DURHAM — Whether it is legal for Duke University to pay Durham $2 million in exchange for approval of a road project appears to depend on the interpretation of the term "improvements."
Duke needs the City Council's approval to improve five blocks of Anderson Street. The public roadway is key to the university's plans to redevelop the area between its East and West Campuses for residence towers, retail shops, restaurants and other amenities.
Under an agreement approved Monday, Duke will give the city a $500,000 "donation" upon the signing of a binding agreement that pledges "timely" consideration of the university's plan for Anderson.
The remaining $1.5 million will be granted only upon the city's approval of Duke's Anderson Street plan and "any other necessary approvals required by the city for Duke to undertake the improvements."
That clause gives some legal experts pause.
If the "improvements" referred to in the agreement relate solely to the street project -- as city officials have repeatedly asserted -- then the deal is probably legal, according to David W. Owens, a professor of public law and government at UNC-Chapel Hill.
However, if the "improvements" are in any way related to the approval of Duke's rezoning proposal, then that would be wrong, Owens said.
"Even if the city reserved the right to turn down the rezoning or the site plan approval, the fact that there's $1.5 million that's out there contingent upon approval, I think would pose a significant legal problem," said Owens, who holds degrees in law and planning and who has written books on North Carolina's land-use and zoning laws.
It is illegal under state law for a local government to accept money in exchange for granting regulatory approval. Such a quid pro quo -- a Latin phrase meaning "something for something" -- would be considered tantamount to bribery.
Durham officials are counting on Duke's $2 million gift to plug a gap in the $44 million budget for the city's new performing arts center; construction on the center is to get under way before the end of the month.
Durham City Attorney Henry Blinder advised council members before they voted 5-1 to approve the deal that it is "legally defensible" to accept Duke's gift as long as it is clear to all involved that the $2 million is in no way to influence their decision whether to approve Duke's Central Campus.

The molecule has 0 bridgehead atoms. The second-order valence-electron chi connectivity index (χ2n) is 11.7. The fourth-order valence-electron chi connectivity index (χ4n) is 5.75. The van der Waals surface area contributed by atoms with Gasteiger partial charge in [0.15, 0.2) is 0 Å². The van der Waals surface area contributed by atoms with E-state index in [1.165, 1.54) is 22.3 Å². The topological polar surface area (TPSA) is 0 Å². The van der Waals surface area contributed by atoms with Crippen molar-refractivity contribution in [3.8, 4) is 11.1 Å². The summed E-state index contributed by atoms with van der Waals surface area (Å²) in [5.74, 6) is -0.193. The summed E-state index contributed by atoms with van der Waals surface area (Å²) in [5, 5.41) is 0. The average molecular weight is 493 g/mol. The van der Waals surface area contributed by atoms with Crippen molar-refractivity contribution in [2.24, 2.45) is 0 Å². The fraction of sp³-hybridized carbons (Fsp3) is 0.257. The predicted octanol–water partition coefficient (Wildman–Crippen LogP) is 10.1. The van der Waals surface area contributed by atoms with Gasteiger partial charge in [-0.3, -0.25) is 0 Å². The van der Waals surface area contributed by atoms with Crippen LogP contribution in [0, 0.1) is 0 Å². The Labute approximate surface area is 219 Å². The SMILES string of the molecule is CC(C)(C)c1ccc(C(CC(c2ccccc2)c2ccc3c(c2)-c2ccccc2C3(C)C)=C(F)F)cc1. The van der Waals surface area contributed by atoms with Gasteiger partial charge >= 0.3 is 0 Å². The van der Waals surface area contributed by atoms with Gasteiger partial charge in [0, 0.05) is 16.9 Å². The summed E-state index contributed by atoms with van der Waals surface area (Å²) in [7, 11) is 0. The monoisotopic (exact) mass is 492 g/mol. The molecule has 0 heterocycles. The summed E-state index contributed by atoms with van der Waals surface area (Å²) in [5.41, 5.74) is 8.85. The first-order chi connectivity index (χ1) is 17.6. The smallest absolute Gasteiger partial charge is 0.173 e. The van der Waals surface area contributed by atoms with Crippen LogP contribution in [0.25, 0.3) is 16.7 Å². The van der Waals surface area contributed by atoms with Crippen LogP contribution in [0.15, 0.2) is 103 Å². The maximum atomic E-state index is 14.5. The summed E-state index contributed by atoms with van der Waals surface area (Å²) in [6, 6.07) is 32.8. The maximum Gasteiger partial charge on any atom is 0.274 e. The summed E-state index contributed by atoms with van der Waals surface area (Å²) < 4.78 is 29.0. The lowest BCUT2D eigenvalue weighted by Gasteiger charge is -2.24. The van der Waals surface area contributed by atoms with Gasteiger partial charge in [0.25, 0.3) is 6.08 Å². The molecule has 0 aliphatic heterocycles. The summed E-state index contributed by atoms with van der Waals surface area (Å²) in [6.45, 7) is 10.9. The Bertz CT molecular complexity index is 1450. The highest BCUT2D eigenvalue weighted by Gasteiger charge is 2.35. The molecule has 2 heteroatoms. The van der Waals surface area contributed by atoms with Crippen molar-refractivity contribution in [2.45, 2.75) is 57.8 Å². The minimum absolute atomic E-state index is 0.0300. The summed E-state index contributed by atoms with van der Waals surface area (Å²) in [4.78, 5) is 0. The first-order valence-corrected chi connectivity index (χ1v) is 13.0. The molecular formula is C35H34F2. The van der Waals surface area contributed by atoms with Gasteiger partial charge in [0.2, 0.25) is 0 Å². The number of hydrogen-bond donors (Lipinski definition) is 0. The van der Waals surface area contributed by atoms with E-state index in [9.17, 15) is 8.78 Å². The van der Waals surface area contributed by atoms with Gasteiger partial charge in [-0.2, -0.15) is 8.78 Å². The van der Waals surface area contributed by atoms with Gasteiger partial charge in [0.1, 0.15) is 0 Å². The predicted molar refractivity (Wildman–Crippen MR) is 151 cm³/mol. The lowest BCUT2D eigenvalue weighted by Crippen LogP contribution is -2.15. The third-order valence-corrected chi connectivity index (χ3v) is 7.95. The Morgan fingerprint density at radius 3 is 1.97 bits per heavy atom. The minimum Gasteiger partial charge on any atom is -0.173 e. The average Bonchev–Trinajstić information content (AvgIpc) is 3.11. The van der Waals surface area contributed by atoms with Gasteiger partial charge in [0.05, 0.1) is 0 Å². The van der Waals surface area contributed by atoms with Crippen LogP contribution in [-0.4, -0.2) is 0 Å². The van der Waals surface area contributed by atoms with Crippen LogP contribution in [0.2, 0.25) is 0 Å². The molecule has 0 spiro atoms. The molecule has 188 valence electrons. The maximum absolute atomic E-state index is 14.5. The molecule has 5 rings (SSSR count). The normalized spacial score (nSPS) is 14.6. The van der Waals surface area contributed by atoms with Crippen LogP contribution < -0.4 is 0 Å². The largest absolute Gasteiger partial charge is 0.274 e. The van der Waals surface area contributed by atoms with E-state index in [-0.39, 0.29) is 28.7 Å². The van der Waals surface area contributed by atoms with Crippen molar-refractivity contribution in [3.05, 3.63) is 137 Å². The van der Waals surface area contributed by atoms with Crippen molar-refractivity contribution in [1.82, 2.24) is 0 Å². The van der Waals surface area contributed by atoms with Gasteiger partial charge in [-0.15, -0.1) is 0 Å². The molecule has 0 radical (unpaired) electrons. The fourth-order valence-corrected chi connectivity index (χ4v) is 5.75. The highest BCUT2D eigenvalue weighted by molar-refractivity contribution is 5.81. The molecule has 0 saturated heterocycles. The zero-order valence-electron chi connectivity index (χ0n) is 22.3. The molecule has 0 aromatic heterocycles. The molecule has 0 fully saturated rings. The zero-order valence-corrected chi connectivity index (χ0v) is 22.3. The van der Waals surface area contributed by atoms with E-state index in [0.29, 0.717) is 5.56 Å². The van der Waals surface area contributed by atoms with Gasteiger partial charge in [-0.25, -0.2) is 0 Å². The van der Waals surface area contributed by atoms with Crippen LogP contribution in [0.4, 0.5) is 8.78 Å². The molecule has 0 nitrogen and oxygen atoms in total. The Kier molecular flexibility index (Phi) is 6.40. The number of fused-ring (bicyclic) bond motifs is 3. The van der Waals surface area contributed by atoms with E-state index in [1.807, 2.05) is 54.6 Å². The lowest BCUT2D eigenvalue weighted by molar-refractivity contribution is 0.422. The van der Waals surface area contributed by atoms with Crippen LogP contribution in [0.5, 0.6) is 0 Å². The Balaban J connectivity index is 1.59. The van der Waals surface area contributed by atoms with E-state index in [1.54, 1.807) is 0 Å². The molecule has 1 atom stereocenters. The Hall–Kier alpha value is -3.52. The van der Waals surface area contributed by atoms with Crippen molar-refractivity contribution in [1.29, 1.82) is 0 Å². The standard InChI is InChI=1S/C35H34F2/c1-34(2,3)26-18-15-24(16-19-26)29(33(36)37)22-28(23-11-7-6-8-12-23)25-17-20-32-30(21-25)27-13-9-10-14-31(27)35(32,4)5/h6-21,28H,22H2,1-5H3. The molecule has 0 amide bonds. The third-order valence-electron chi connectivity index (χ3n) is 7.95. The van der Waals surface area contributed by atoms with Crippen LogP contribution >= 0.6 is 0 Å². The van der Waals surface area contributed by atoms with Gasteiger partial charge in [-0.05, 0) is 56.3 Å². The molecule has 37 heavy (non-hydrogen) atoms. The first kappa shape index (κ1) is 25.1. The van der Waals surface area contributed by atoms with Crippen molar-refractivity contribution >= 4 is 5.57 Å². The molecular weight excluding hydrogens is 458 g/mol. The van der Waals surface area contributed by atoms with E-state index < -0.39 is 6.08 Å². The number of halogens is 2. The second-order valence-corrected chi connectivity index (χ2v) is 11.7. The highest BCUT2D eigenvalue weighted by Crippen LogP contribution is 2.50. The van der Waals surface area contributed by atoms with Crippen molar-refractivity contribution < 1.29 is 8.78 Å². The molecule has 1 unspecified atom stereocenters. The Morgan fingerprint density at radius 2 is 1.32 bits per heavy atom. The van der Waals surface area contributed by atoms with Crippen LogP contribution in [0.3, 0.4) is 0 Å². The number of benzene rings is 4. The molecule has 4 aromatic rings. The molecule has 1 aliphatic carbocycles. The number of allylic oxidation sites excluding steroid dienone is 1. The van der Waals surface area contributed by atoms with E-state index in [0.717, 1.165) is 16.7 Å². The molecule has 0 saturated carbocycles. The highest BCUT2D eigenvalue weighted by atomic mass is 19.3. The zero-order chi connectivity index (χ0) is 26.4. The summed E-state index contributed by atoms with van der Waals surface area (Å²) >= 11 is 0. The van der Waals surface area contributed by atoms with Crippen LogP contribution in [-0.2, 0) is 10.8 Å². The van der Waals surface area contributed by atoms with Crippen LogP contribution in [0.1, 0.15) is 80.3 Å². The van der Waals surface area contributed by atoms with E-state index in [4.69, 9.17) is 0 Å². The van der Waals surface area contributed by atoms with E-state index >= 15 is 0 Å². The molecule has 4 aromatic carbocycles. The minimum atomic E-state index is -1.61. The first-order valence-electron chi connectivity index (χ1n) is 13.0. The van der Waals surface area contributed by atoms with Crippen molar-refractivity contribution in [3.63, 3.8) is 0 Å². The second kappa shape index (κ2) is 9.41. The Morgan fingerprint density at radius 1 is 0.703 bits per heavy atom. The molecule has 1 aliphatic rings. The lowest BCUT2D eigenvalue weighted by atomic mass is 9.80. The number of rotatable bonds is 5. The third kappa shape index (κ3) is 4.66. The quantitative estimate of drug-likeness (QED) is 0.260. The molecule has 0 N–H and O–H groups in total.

David Lawrence, a professor of public law and government at UNC-Chapel Hill with whom Blinder conferred, said he sees a clear legal distinction between the Anderson Street plan and the Central Campus rezoning.
As long as Durham's elected leaders do as well, Lawrence said he does not see where the city has run afoul of the law.
A flurry of e-mail messages posted by those living in neighborhoods near the campus hammered the City Council for the arrangement this week, expressing doubt that the elected officials would forget about Duke's gift when casting their votes on the rezoning plan.
"What kind of partnership is based on bribery?" asked John Schelp, president of the Old West Durham Neighborhood Association. Schelp and others fear that Duke's proposal for new restaurants and retail shops will harm established business on nearby Ninth Street.
Professor Owens said it is not unusual for a developer to offer inducements such as paying for new sidewalks or a new sewer line to help win approval for a development plan. He has never seen another example of a developer making a cash donation directly to the city's coffers, however.
If someone opposed to the rezoning were to sue Durham over the deal with Duke, it would not be a "frivolous" lawsuit, Owens said. "The question a court would be looking at is whether in making the rezoning Durham is motivated by something other than the policy choice," he said.
"Is there a sufficient carrot sitting out there that the decision is made on the basis of that inducement other than the public policy issues presented by the rezoning proposal?" Owens said. "Would a reasonable person have reason to believe that was a factor in their decision making? Then that becomes something folks could argue about."
Staff writer Michael Biesecker can be reached at 956-2421 or firstname.lastname@example.org.